Birth of a Salesman (excerpted from The Street-Smart Salesman:
How Growing Up Poor Helped Make Me Rich  )

 Anthony Belli at 16  

I was born in East Harlem in 1953. Until about 1960, Italian East Harlem was one of the Naked City’s worst ghettos and the Bellis (pronounced “bellies”) family one of the poorest families in it ... We had nothing when I was a kid, no things, nothing. Like countless other poor kids, I spent endless hours fantasizing about how life would be when I was rich and famous, in my case as the star centerfielder for the New York Yankees. I didn’t believe I had any useful skills ... and I had the grades to prove it.


Every other tenement house in our neighborhood was a burned-out ruin, and if you were fortunate enugh to live in a tenement that wasn’t even smoke-damaged, you can bet the building was in some other advanced state of disrepair. We lived – my mother, father, older brother, sister, and I – in a rundown apartment on East 119th Street. The small, airless rooms strung along a narrow hall like boxcars in a rail yard, baking in summer, freezing in winter.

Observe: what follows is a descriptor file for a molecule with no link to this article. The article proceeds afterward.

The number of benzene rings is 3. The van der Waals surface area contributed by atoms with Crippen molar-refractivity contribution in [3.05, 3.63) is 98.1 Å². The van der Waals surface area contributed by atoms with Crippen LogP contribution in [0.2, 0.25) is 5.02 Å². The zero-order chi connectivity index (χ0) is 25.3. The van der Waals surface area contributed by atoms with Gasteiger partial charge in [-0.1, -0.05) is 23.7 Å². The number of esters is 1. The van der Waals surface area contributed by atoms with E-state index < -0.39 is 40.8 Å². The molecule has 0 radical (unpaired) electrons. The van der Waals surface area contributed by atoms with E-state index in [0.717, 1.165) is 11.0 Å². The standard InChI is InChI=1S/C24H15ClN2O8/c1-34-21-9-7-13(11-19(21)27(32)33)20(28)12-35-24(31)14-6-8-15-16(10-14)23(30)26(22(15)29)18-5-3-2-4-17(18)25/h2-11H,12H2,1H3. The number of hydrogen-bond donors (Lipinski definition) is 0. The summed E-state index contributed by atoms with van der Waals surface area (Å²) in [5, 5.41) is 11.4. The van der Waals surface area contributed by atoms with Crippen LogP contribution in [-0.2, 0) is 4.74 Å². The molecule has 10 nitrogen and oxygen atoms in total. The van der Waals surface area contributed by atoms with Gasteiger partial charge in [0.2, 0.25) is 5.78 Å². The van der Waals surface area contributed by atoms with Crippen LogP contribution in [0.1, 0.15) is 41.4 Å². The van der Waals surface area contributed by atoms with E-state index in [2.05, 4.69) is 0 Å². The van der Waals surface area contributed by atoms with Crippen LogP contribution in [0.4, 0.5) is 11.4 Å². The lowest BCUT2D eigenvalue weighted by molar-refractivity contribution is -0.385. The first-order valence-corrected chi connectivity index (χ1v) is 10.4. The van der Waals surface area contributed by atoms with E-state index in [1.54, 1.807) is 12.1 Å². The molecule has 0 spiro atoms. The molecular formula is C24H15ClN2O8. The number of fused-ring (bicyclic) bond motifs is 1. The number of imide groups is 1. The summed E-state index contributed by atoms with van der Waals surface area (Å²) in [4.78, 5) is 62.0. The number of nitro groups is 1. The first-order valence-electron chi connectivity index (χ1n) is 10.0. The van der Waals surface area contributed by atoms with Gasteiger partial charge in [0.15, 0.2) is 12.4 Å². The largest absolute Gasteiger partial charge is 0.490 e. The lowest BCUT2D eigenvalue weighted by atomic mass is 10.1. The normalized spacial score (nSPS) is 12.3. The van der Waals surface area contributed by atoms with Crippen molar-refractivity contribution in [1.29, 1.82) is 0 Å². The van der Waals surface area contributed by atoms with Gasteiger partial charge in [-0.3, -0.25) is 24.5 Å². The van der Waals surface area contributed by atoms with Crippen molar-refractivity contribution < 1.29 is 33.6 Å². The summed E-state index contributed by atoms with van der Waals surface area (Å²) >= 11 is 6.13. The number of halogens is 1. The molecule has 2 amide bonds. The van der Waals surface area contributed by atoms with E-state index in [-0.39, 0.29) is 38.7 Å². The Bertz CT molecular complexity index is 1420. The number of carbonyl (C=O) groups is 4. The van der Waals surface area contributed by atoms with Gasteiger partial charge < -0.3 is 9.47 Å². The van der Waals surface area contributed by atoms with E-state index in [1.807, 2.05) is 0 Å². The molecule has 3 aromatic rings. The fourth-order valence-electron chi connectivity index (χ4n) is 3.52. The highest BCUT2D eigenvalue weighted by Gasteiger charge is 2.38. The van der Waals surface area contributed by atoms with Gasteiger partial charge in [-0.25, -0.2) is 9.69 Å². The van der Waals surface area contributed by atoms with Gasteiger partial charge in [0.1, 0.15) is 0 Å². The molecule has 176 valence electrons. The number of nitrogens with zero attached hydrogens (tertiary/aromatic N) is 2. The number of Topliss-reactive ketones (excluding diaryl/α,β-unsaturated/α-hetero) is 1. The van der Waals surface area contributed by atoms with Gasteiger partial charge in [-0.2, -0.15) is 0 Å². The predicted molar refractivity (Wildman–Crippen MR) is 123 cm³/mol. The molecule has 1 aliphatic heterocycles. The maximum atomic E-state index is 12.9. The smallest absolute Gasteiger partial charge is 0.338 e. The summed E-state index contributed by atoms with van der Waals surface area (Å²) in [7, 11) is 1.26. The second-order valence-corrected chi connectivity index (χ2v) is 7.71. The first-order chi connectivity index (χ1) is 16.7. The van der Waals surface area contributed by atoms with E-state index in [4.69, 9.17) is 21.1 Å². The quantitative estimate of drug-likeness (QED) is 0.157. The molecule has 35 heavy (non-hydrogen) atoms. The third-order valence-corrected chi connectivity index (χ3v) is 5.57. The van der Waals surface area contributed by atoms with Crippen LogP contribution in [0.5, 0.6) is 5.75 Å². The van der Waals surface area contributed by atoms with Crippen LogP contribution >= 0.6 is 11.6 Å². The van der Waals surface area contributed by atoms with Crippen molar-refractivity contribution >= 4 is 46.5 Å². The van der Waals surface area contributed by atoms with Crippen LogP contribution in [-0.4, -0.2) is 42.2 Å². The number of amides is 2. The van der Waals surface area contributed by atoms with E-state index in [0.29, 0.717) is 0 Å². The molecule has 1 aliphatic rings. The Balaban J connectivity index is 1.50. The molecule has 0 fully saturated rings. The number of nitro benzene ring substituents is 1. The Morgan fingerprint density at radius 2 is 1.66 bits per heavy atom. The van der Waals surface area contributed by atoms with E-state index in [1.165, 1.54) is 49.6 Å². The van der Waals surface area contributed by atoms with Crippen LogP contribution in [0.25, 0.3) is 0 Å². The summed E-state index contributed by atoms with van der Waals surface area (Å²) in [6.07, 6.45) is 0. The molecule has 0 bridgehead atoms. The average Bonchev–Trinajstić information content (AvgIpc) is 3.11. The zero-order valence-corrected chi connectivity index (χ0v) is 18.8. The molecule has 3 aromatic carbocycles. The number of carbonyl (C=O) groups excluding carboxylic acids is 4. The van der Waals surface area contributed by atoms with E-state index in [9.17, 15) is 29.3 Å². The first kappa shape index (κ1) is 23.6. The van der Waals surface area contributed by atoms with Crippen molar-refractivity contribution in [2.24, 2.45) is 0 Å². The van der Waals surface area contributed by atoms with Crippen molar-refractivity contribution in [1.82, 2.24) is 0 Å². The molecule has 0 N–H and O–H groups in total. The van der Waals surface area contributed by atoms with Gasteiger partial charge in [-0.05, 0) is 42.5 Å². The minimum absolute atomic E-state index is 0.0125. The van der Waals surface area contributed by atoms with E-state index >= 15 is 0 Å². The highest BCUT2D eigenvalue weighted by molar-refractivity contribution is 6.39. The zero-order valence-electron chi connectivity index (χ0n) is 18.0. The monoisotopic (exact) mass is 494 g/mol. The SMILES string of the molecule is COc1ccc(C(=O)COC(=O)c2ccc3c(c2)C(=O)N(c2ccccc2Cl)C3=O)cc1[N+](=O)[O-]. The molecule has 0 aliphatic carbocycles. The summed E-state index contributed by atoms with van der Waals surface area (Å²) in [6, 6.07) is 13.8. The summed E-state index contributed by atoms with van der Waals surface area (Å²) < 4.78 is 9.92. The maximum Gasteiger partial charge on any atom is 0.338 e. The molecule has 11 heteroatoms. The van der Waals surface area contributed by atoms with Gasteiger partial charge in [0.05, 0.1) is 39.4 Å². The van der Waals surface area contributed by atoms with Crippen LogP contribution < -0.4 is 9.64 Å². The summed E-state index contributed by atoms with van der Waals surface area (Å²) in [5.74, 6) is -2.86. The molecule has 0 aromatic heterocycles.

In 1955, my mother, Emma Anita Lemorrocco, developed multiple sclerosis, just 12 years into their marriage and two years after I was born. Up until she got sick, she and my father had lived in the north Bronx for 10 years, and even had a convertible car. But after her disease set in, my parents fell into poverty and had to go back to East Harlem. There were no treatments; she would just get sicker and sicker until she died, as she did 18 years later. For nearly two decades, the chaos in my family was complete: hour-to-hour, day-to-day, year in, year out.  


I became a serious student of human behavior. Extreme as the neighborhood characters were, they have much more in common with the rest of humanity than you might think: habits, quirks, troubles, aspirations, delusions. In dealing with them effectively I learned many things including to be patient and keep my trap shit when I had a secret to keep or knew nothing useful, to be humble and inquisitive enough to ask for help and advice when I needed it, and how o direct a conversation to my benefit. Confronting chaos at every turn, I came to understand that I needed to know as much about a situation as I possibly could before I made any move .... 


Let’s be clear about one thing up front: I’ve never done any jail time! My moral compass was forged in the heat of the everyday necessity to “eat without stealing.” That’s what we called it in our apartment.

Anthony Belli to Receive
Austin Ahmed Award by CCNY Athletics

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